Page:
Any comments that report criminal activity including: suicidal behaviour or sexual assault will be reported to appropriate authorities including OSI. This forum is not:

  • This forum is not to be used to report criminal activity. If you have information for law enforcement, please contact OSI or your local police agency.
  • Do not submit unsolicited proposals, or other business ideas or inquiries to this forum. This site is not to be used for contracting or commercial business.
  • This forum may not be used for the submission of any claim, demand, informal or formal complaint, or any other form of legal and/or administrative notice or process, or for the exhaustion of any legal and/or administrative remedy.

AF does not guarantee or warrant that any information posted by individuals on this forum is correct, and disclaims any liability for any loss or damage resulting from reliance on any such information. AF may not be able to verify, does not warrant or guarantee, and assumes no liability for anything posted on this website by any other person. AF does not endorse, support or otherwise promote any private or commercial entity or the information, products or services contained on those websites that may be reached through links on our website.

Members of the media are asked to send questions to the public affairs through their normal channels and to refrain from submitting questions here as comments. Reporter questions will not be posted. We recognize that the Web is a 24/7 medium, and your comments are welcome at any time. However, given the need to manage federal resources, moderating and posting of comments will occur during regular business hours Monday through Friday. Comments submitted after hours or on weekends will be read and posted as early as possible; in most cases, this means the next business day.

For the benefit of robust discussion, we ask that comments remain "on-topic." This means that comments will be posted only as it relates to the topic that is being discussed within the blog post. The views expressed on the site by non-federal commentators do not necessarily reflect the official views of the AF or the Federal Government.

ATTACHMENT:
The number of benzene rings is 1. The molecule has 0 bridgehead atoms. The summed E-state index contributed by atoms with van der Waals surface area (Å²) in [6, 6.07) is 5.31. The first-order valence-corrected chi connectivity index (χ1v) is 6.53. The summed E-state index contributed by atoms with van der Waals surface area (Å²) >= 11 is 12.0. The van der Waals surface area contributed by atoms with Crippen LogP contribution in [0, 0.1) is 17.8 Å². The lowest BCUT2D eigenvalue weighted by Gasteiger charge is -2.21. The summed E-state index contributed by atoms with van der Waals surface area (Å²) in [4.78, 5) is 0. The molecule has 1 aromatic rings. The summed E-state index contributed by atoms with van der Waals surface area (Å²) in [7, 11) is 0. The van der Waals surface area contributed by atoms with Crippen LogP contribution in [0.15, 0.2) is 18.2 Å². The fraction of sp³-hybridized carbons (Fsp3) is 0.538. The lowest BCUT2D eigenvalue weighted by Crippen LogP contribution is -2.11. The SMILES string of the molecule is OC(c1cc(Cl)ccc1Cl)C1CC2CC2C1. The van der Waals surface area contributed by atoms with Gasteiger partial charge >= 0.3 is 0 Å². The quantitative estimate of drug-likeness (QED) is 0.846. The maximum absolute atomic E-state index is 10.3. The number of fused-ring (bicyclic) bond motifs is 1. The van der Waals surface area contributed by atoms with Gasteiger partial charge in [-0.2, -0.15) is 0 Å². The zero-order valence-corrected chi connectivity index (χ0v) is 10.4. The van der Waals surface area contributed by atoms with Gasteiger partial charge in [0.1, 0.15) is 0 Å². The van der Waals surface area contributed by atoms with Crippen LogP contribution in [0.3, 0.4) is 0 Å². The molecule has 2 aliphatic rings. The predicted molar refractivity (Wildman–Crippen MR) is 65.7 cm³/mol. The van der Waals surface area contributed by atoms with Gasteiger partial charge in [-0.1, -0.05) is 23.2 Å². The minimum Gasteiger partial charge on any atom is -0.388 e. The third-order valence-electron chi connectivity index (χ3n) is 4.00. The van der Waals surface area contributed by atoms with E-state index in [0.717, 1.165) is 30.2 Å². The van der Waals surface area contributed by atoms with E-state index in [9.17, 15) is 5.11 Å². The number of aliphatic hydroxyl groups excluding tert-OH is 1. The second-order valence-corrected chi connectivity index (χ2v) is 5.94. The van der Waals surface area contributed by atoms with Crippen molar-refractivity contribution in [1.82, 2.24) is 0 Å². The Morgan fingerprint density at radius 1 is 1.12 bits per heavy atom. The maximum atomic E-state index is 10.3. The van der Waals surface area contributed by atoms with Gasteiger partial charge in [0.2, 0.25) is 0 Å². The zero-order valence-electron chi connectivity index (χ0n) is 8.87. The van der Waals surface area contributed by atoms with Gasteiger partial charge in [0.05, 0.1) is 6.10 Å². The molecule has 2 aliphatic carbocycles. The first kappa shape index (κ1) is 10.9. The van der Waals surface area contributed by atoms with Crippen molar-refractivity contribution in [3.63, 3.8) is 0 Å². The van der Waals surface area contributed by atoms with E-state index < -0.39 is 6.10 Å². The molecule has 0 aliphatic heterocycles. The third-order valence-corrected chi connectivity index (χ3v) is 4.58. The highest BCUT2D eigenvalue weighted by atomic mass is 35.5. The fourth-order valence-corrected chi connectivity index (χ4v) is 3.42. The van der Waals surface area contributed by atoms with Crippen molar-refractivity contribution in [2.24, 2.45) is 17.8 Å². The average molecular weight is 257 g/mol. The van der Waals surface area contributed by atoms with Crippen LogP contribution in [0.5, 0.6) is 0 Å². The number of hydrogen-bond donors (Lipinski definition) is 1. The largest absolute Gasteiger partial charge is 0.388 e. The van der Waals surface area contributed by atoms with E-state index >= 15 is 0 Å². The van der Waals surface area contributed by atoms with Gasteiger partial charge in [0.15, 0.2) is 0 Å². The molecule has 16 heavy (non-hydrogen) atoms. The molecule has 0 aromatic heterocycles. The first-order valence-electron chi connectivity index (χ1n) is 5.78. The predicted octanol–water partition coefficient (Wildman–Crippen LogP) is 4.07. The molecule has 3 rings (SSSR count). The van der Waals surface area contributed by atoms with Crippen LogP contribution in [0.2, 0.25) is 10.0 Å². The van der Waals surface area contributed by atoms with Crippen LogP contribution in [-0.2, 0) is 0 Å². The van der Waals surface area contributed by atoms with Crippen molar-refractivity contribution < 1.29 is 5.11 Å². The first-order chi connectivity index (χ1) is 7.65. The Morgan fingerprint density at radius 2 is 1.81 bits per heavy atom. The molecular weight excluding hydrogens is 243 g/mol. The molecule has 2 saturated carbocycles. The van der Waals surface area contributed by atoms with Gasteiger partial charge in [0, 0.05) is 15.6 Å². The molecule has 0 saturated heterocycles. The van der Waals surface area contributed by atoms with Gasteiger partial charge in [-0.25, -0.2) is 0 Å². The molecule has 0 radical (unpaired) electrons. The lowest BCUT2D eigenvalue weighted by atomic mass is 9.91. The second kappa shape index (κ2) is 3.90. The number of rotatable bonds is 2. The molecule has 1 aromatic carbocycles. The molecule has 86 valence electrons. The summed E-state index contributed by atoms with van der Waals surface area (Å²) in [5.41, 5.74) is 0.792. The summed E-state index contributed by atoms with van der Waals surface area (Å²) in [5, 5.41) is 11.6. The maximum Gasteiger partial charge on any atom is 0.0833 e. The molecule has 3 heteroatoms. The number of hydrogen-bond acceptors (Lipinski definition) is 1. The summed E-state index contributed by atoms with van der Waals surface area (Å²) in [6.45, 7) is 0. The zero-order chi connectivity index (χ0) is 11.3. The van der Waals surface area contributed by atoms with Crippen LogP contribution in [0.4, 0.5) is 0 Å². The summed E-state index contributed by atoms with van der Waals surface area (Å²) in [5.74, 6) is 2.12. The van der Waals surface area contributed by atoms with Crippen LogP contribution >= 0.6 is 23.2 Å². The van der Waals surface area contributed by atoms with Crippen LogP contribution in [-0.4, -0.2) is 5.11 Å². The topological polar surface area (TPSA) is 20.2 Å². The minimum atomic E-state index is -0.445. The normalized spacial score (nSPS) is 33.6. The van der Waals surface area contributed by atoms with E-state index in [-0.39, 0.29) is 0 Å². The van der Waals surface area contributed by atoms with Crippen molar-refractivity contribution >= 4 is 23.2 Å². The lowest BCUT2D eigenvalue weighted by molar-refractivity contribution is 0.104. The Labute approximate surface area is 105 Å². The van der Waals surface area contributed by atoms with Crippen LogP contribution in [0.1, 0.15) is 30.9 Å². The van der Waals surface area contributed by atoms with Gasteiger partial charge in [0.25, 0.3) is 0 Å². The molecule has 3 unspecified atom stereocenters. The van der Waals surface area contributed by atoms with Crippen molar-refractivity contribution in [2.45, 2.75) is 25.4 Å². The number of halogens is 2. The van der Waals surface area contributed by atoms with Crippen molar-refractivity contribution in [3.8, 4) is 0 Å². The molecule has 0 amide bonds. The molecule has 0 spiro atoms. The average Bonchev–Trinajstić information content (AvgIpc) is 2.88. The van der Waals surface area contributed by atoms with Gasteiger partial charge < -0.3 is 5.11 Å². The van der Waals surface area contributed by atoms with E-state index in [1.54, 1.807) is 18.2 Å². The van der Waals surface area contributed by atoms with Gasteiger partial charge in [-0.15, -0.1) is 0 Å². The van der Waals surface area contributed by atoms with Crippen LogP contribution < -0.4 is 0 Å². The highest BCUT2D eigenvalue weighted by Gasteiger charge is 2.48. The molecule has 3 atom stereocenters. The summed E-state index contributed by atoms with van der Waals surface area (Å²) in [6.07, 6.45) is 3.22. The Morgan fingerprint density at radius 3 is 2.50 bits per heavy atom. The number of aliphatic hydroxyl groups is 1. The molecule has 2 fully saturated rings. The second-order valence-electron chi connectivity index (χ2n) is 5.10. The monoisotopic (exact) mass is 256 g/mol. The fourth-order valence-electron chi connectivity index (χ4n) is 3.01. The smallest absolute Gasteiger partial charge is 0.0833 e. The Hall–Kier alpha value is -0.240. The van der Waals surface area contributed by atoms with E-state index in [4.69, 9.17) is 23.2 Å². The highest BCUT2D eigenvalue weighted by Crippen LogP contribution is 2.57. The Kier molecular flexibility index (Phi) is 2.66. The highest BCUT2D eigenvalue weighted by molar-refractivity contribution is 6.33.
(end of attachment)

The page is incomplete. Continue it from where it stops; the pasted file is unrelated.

To protect your own privacy and the privacy of others, please do not include personally identifiable information, such as name, Social Security number, DoD ID number, OSI Case number, phone numbers or email addresses in the body of your comment. If you do voluntarily include personally identifiable information in your comment, such as your name, that comment may or may not be posted on the page. If your comment is posted, your name will not be redacted or removed. In no circumstances will comments be posted that contain Social Security numbers, DoD ID numbers, OSI case numbers, addresses, email address or phone numbers. The default for the posting of comments is "anonymous", but if you opt not to, any information, including your login name, may be displayed on our site.

Thank you for taking the time to read this comment policy. We encourage your participation in our discussion and look forward to an active exchange of ideas.